One lost red baloon

It was 2020 and the internet was crying when they started to notice that black people were dying 

from violence inflicted by so called protectors in a system that was built to dismiss and neglect us.

While she lay silently asleep in her bed, a black woman in Kentucky was shot in the head. 

Stories like this started to flood our news feed; the face of a black man who said “I can’t breathe”.

Now white people spoke of anti-blackness, like chatter. A campaign blew up, it declared “Black Lives Matter”.

The conversation was so foreign it almost felt surreal and I didn’t know what I was entitled to feel.

It was hard to acknowledge I was part of a minority, I would shy away from black people who showed solidarity 

towards me or reached out to talk to me because truthfully I still didn’t know who I was.

I knew it was wrong but at times I felt white and calling myself black also didn’t feel right.

Should I too have been doing work and trying to do better? Should my page have been fuller? Should my eyes have been wetter?

Having others speculate about what racism meant to me, felt like I was being forced to define my identity.

I was uncomfortable trying to name this emotion, and just trying to breathe among all the commotion.

Friends asked how I was and my face would start burning. Couldn’t they see that I too was unlearning?

They were pointing a mic at me telling me to speak, I tried to respond but my voice was too weak.

When I spoke of inequality it had often been dismissed, so I had convinced myself that it didn’t exist. 

I held it inside and kept the details hazy, that way I didn’t feel like I was going crazy.

Now all of a sudden they created this space, which also reminded me that I had a place;

That no matter how hard I worked I’d remain at the bottom, a life of internalising couldn’t suddenly be forgotten.

I had trained myself for so long to quieten the voice, I told myself “it’s not fair but you don’t have a choice”.

I was glad they now spoke of racial awareness but it’s always been here, there’s always been unfairness.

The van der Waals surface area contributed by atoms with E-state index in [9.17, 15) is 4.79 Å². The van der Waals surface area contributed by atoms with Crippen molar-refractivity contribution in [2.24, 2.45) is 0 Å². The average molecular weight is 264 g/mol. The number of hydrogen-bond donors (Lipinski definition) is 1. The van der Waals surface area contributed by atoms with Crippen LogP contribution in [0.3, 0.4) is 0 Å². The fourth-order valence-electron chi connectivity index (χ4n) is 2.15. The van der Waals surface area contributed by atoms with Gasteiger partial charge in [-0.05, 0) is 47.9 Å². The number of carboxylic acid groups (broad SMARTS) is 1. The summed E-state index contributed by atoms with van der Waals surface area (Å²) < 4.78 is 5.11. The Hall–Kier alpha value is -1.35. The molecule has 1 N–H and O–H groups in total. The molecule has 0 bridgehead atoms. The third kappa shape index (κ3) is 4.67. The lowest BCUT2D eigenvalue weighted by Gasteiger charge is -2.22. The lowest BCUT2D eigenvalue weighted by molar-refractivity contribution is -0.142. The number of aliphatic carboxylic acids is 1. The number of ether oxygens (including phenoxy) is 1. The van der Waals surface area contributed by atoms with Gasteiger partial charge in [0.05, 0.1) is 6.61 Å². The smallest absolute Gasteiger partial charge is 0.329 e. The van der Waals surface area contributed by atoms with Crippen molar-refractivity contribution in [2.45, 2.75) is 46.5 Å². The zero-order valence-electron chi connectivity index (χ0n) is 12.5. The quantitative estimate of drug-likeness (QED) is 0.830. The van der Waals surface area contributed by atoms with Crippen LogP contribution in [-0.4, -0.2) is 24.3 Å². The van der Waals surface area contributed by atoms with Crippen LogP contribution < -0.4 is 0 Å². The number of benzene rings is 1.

The noise shook the defence system I took years to perfect. I had tried to blend in but now I was subject 

to marches and rallies and protests to boot, I felt like I was drowning searching for my truth. 

I began doing anything trying to mask the pain ,put up shields built from anger from fear and shame.

I was trying to wrap my head around this thing called race and there were so many realities I wasn’t ready to face.

And so through it all I remained silent, even when things on the news turned more violent.

I knew that my friend's questions weren’t malicious. But how could I explain that I felt suspicious?

Suspicious “the work” was not what it seemed. I wanted more than just posting on screens.

I was hurt by those who did not even try. But when they would approach me, I would start to cry.

Once you said “I don’t see colour and we’re all the same”. Now you’re walking with banners that read “say her name”

and posting on Instagram and blacking out pages. I wondered if this was just one of those phases. 

Was I supposed to be grateful for progress? Did being my friend make your work feel like success?

I didn’t know what I was expected to do. To grant absolution and say thank you too?

I recounted stories about racism that was overt, as if that was the only racism that hurt;

The times that were filled with disappointment and fear. Was this what the white people wanted to hear?

The campaigns were telling you to buy more black art. It confused me because I have been here from the start.

Did you only see my value because all these hashtags were trending? Or was your mind genuinely transcending?

The disparities between my white friends and I caused some tension and the words “white privilege” felt disloyal to mention.

Discussing our differences was riddled with strife. Did it mean I was denying that I’d too had a good life?

They looked at me like they were afraid to offend and I wanted all of the attention to end.

I’d open my mouth but have difficulty breathing and this wouldn't change until I finally began reading.

Was it guilt that was driving you to see me, why now? It would be some time until I began to allow  

myself to scream and to cry and to bleed and to ask my community for what I need.

One day I’d begin to face my own oppression in what would soon become an obsession.

Hearing other black voices helped validate that feeling, and accepting this truth meant that I could start healing.

I attended a protest the midst of the campaign, confusingly anxiously burdened with shame,

As I watched a balloon drifting up to the sky, I thought about how many more black people would die. 

The place we once rallied would soon become vacant and I wondered if the allies would then become complacent.

Would the world just move on or get consumed by fear? I wondered if they’d still remember we’re here.

It’s not too late to learn about the campaign, I’ve seen how staying silent perpetuates pain.

This isn’t just black people's fight to try to win, it's about disrupting the systems we’re in.

It’s anti racism vs racism, not black vs white. I’m asking you too to start doing what’s right. 

Will you choose comfort because action feels strange? Or will you too keep fighting for real system change?

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